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Students who end up in detention more than just once or twice may be hungry for any kind of attention because they crave a relationship with a teacher or are neglected—or worse—at home, says Fred Hanna, author of the book Therapy with Difficult Clients.

“You will settle for bad food sometimes if that is all you can get,” says Hanna, who has taught classes about challenging teens at Johns Hopkins University. “For some kids, poor-quality attention is better than none at all.”/p>

A successful partnership with a transportation contractor, above, can give a district administrator more time to focus on educating.

Xenia Community Schools in Ohio faced a crisis in 2012 that forced administrators to slash $10 million from its annual budget. The district signed a five-year contract with a transportation contractor and saved $458,000. Still, such a move can be a challenging—and sometimes controversial—issue for many districts.

Structured detention: A Flathead High School student, who is on the student newspaper, works during Structured Study. It’s part of a program whereby teachers oversee and communicate individually and in small groups with students to help them succeed in core academic classes.

While detention remains a staple of student discipline across the country, many school leaders are looking at ways to modify the practice, or even replace it, with approaches that may be more effective in actually reducing bad behavior.

Students will likely choose healthier meals if provided with more comfortable places to eat. Modern lighting and food-court style designs can draw students to dining areas while school gardens can provide learning experiences and also supply cafeterias with fresh, less expensive produce.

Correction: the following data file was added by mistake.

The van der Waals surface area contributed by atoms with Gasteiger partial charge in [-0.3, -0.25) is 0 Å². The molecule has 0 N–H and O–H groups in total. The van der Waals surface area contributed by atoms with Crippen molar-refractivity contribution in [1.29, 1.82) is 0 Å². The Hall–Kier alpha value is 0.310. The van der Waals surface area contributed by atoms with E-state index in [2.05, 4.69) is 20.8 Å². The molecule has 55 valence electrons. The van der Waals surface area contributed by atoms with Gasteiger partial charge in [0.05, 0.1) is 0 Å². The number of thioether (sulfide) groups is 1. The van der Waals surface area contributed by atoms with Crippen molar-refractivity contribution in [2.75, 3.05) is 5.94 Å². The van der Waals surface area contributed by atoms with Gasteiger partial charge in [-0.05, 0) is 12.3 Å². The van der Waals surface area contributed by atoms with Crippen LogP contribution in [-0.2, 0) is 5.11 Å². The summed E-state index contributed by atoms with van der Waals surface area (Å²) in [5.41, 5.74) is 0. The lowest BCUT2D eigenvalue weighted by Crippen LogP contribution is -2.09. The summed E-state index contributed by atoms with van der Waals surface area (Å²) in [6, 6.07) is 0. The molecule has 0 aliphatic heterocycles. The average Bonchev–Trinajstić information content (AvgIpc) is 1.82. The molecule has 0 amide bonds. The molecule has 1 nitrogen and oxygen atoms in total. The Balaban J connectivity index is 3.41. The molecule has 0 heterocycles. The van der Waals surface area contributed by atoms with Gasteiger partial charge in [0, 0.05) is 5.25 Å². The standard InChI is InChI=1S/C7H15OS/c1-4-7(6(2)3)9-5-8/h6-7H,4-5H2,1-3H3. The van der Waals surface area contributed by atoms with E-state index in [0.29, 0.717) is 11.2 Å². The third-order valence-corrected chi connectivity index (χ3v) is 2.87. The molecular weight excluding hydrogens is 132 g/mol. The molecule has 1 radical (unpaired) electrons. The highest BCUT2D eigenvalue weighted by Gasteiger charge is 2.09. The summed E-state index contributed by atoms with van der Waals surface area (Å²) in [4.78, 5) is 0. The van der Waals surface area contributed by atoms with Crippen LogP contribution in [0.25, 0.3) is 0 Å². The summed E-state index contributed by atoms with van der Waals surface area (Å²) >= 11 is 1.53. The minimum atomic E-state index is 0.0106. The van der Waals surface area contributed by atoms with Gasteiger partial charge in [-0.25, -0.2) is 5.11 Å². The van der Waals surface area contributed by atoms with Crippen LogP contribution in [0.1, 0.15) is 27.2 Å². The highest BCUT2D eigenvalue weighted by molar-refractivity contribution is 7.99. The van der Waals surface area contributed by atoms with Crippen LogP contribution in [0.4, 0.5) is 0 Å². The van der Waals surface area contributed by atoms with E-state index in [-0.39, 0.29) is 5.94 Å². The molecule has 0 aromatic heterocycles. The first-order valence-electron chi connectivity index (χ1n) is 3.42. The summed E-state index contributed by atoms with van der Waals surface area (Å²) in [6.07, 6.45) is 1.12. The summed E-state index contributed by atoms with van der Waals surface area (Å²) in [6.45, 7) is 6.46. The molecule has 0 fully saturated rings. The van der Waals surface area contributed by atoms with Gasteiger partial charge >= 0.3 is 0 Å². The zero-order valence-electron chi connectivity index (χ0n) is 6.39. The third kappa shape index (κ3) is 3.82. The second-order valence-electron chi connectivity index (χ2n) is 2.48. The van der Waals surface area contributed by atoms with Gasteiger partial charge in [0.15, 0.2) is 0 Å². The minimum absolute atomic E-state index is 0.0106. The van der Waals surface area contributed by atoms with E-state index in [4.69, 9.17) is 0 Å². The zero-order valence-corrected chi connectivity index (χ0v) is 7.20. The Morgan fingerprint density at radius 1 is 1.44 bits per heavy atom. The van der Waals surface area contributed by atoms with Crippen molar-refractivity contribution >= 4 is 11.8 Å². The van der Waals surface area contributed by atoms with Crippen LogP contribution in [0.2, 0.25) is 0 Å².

American history could be in trouble. Decades of reliance on contentious textbooks and rote memorization have driven students away from the subject, despite its influence on contemporary issues.

Schools in Washington, including Marysville-Pilchuck School District, are required to educate students about the culture and history of the state’s indigenous nations.

Despite recent controversies, most K12 U.S. history textbooks now devote more space to viewpoints outside of the white-European male narrative, historians say.

“The whole approach to historiography has changed,” says Luess Sampson-Lizotte, vice president of humanities & science product development at Pearson. “It is a little broader and more inclusive of multiple perspectives of the American story.”

ool Nurses, holds the inhalant form of Narcan, the emergency antidote that can revive students after a heroin overdose.

The number of districts and states rushing to stock an emergency antidote that can revive students suffering heroin overdoses shows the severe degree to which the nation’s latest drug epidemic has disrupted schools.

 Superintendent Barbara P. Canavan of Harford County Schools in Maryland speaks during a recent student summit on drug abuse. Among a range of other initiatives, the district shares data about the number of students who never use drugs in an effort to discourage others from becoming addicted.

Prevent people from starting heroin

  • Reduce prescription opioid painkiller abuse.
  • Improve opioid painkiller prescribing practices and identify high-risk individuals early. 

Reduce heroin addiction

  • Ensure access to Medication-Assisted Treatment (MAT).
  • Treat people addicted to heroin or prescription opioid painkillers with MAT, which combines the use of medications (methadone, buprenorphine or naltrexone) with counseling and behavioral therapies. 

Reverse heroin overdose

    Forced to make grade reconfigurations, Island Trees School District in New York created Michael Stokes Elementary School, for grades 2 through 4, above, out of a K4 elementary school building to save money and to use staff more efficiently.

    School leaders nationwide are exploring innovative group-level groupings and thinking beyond the typical K5 elementary school, grades 6 through 8 middle school and grades 9 through 12 high school model to figure out how to continue to deliver appropriate education with fewer funds.

    • The Duval County School Board reconceived six schools to focus on early learning, autism, arts, military leadership and advanced studies.

    Last summer, Superintendent Nikolai Vitti spearheaded the program and boundary changes to improve low performance and offer stronger educational options to attract students back to traditional public schools.

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